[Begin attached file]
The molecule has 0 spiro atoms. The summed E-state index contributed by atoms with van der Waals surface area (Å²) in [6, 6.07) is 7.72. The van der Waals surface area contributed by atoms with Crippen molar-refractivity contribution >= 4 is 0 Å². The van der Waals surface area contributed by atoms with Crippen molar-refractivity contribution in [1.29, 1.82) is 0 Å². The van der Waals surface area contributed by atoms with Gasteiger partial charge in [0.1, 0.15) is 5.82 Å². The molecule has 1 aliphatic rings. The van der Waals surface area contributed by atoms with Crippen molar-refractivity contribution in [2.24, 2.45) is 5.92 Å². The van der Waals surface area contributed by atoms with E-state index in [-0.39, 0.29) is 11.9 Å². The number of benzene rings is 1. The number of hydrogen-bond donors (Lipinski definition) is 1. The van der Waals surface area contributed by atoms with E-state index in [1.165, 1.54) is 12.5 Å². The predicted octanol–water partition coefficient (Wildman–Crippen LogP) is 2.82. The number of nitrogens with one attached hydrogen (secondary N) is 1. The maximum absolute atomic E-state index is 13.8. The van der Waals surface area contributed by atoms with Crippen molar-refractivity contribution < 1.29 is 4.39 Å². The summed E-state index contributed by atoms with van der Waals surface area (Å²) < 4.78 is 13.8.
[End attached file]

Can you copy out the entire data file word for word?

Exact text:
The molecule has 0 spiro atoms. The summed E-state index contributed by atoms with van der Waals surface area (Å²) in [6, 6.07) is 7.72. The van der Waals surface area contributed by atoms with Crippen molar-refractivity contribution >= 4 is 0 Å². The van der Waals surface area contributed by atoms with Crippen molar-refractivity contribution in [1.29, 1.82) is 0 Å². The van der Waals surface area contributed by atoms with Gasteiger partial charge in [0.1, 0.15) is 5.82 Å². The molecule has 1 aliphatic rings. The van der Waals surface area contributed by atoms with Crippen molar-refractivity contribution in [2.24, 2.45) is 5.92 Å². The van der Waals surface area contributed by atoms with E-state index in [-0.39, 0.29) is 11.9 Å². The number of benzene rings is 1. The number of hydrogen-bond donors (Lipinski definition) is 1. The van der Waals surface area contributed by atoms with E-state index in [1.165, 1.54) is 12.5 Å². The predicted octanol–water partition coefficient (Wildman–Crippen LogP) is 2.82. The number of nitrogens with one attached hydrogen (secondary N) is 1. The maximum absolute atomic E-state index is 13.8. The van der Waals surface area contributed by atoms with Crippen molar-refractivity contribution < 1.29 is 4.39 Å². The summed E-state index contributed by atoms with van der Waals surface area (Å²) < 4.78 is 13.8.